A human in vitro vaccination model ("organ-on-a-chip") to study influenza vaccines

Bonaiti, Elena. A human in vitro vaccination model ("organ-on-a-chip") to study influenza vaccines. 2023, Doctoral Thesis, University of Basel, Faculty of Science.

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Vaccination is the cornerstone of public health policy allowing the reduction of the burden of infectious diseases. Vaccines induce the production of antigen-specific antibodies and immune memory cells capable of rapid and effective reactivation upon subsequent exposure to the same pathogen. However, the vaccine effectiveness deteriorates as pathogens mutate, particularly if this occurs at a high rate, such as in influenza.
Influenza is an acute respiratory illness causing seasonal annual epidemics and occasional widespread pandemics. Annual vaccination is the current strategy to prevent infection even if the provided protection is modest. The reason for the poor vaccine effectiveness is the high diversity and ever-changing antigenicity of influenza viruses. Mutations occur especially in the hemagglutinin surface glycoprotein, the main target of antibodies, and so an update of the vaccine strains is needed every year. Developing an influenza vaccine that improves the breadth of protection, avoiding repeated vaccination, is a high scientific priority. However, influenza studies and vaccine testing are performed in animal models that do not fully represent human immunity. This slows the process towards a universal influenza virus vaccine underlining the necessity of novel screening platform. Human in vitro models are emerging as promising tools to recapitulate a secondary lymphoid organ. Despite all the progresses made in this field, further efforts are still needed to develop an in vitro model that reflect all key properties of human immune responses for prediction of vaccine responsiveness.
Therefore, I investigated the possibility to develop an innovative in vitro model of secondary lymphoid organ using human tonsil explants in the first half of my doctoral studies. In particular, I cultured tonsils in 3D perfusion bioreactors and I showed higher viability, metabolic activity and more robust immune responses in perfusion-cultured tissues compared to those in static cultures. I also reported that tonsils cultured in 3D perfusion bioreactors were able to respond to various premanufactured vaccines, protein antigens and antigen combinations. Thus, this in vitro model could be used in vaccine research and I focused on studying influenza vaccines in the second part of my doctoral studies. I explored how the antigenic composition of influenza vaccines could affect the generation of a broad immunogenicity. In particular, I tested different combination of H3N2 influenza strains and I found that a multivalent in vitro immunization with three phylogenetically distant H3N2 influenza strains induced a broader immune response compared to combinations with more related strains. Furthermore, I demonstrated that the in vitro model was able to generate de novo immune responses. Thus, perfusion-cultured tonsil is a valuable human in vitro model for immunology research with potential application in vaccine candidate selection. Moreover, I assessed the use of peripheral blood mononuclear cells seeded in scaffold for the development of an alternative in vitro model of secondary lymphoid organ.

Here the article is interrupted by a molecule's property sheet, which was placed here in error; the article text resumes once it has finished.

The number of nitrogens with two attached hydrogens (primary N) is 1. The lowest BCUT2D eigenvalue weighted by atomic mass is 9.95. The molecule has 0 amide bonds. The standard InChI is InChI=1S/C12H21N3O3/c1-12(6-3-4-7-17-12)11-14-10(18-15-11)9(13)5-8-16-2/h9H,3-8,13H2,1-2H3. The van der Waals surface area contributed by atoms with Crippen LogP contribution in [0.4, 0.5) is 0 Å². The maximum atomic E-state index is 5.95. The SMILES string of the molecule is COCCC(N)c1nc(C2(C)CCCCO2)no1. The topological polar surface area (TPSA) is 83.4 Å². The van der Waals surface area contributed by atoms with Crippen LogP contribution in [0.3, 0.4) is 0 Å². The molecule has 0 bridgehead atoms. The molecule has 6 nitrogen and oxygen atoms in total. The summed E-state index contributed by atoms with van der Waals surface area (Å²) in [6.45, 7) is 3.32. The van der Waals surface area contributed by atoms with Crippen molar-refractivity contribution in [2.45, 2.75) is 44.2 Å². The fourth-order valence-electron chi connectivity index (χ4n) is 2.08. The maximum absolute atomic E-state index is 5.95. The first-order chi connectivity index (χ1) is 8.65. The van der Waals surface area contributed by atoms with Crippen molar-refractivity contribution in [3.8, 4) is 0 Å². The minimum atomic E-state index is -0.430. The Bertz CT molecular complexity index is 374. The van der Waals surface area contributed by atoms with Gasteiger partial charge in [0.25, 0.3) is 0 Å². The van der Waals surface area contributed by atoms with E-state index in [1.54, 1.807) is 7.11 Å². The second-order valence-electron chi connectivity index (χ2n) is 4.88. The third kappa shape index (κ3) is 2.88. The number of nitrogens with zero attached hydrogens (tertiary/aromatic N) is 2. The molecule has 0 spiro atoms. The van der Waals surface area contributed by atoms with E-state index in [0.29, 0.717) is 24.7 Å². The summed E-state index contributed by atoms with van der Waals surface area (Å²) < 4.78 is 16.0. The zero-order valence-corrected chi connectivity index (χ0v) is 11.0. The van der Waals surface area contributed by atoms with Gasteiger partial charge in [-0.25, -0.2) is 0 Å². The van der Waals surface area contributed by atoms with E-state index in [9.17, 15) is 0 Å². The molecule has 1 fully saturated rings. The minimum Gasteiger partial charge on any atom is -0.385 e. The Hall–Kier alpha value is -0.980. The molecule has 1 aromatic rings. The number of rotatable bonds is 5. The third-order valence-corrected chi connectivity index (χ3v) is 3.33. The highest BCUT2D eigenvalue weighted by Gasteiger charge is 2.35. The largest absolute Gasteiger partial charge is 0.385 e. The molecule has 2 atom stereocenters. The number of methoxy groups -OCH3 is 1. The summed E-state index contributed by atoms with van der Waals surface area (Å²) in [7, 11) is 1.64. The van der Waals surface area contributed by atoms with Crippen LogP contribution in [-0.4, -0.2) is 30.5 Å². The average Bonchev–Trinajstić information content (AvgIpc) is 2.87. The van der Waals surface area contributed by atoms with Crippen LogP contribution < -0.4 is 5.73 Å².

Advisors:Berger, Christoph T.
Committee Members:Neher, Richard A and Schmolke, Mirco
Faculties and Departments:03 Faculty of Medicine > Departement Biomedizin > Department of Biomedicine, University Hospital Basel > Translational Immunology (Berger)
UniBasel Contributors:Berger, Christoph T.
Item Type:Thesis
Thesis Subtype:Doctoral Thesis
Thesis no:15239
Thesis status:Complete
Number of Pages:109
Identification Number:
  • urn: urn:nbn:ch:bel-bau-diss152397
edoc DOI:
Last Modified:19 Jan 2024 05:30
Deposited On:18 Jan 2024 12:08

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